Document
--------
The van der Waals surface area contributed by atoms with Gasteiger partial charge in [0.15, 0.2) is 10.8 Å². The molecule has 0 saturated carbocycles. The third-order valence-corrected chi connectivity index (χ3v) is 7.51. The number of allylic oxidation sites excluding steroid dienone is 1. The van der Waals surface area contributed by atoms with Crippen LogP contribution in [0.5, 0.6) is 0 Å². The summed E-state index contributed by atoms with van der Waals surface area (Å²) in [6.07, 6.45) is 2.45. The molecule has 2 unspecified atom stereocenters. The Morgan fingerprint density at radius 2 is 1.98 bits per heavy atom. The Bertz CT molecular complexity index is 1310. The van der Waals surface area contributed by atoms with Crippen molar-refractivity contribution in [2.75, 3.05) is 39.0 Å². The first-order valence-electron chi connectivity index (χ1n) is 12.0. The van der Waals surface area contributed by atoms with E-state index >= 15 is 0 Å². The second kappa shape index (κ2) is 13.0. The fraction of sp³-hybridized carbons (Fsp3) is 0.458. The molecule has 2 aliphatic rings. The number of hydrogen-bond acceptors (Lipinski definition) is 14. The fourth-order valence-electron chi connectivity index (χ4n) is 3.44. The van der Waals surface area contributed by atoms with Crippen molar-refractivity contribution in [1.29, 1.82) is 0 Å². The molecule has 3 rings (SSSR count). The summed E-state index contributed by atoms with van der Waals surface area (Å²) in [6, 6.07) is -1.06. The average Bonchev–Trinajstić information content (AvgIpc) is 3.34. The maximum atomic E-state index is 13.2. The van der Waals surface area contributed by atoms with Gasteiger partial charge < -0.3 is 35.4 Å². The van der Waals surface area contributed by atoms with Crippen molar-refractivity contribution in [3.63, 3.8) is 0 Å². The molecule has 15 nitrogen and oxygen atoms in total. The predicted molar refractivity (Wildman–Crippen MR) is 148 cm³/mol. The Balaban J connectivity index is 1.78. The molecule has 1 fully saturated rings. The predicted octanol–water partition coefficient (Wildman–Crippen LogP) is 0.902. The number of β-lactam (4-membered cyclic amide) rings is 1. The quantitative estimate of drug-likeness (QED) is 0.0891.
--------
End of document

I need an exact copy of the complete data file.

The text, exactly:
The van der Waals surface area contributed by atoms with Gasteiger partial charge in [0.15, 0.2) is 10.8 Å². The molecule has 0 saturated carbocycles. The third-order valence-corrected chi connectivity index (χ3v) is 7.51. The number of allylic oxidation sites excluding steroid dienone is 1. The van der Waals surface area contributed by atoms with Crippen LogP contribution in [0.5, 0.6) is 0 Å². The summed E-state index contributed by atoms with van der Waals surface area (Å²) in [6.07, 6.45) is 2.45. The molecule has 2 unspecified atom stereocenters. The Morgan fingerprint density at radius 2 is 1.98 bits per heavy atom. The Bertz CT molecular complexity index is 1310. The van der Waals surface area contributed by atoms with Crippen molar-refractivity contribution in [2.75, 3.05) is 39.0 Å². The first-order valence-electron chi connectivity index (χ1n) is 12.0. The van der Waals surface area contributed by atoms with E-state index >= 15 is 0 Å². The second kappa shape index (κ2) is 13.0. The fraction of sp³-hybridized carbons (Fsp3) is 0.458. The molecule has 2 aliphatic rings. The number of hydrogen-bond acceptors (Lipinski definition) is 14. The fourth-order valence-electron chi connectivity index (χ4n) is 3.44. The van der Waals surface area contributed by atoms with Crippen molar-refractivity contribution in [1.29, 1.82) is 0 Å². The molecule has 3 rings (SSSR count). The summed E-state index contributed by atoms with van der Waals surface area (Å²) in [6, 6.07) is -1.06. The average Bonchev–Trinajstić information content (AvgIpc) is 3.34. The maximum atomic E-state index is 13.2. The van der Waals surface area contributed by atoms with Gasteiger partial charge < -0.3 is 35.4 Å². The van der Waals surface area contributed by atoms with Crippen molar-refractivity contribution in [3.63, 3.8) is 0 Å². The molecule has 15 nitrogen and oxygen atoms in total. The predicted molar refractivity (Wildman–Crippen MR) is 148 cm³/mol. The Balaban J connectivity index is 1.78. The molecule has 1 fully saturated rings. The predicted octanol–water partition coefficient (Wildman–Crippen LogP) is 0.902. The number of β-lactam (4-membered cyclic amide) rings is 1. The quantitative estimate of drug-likeness (QED) is 0.0891.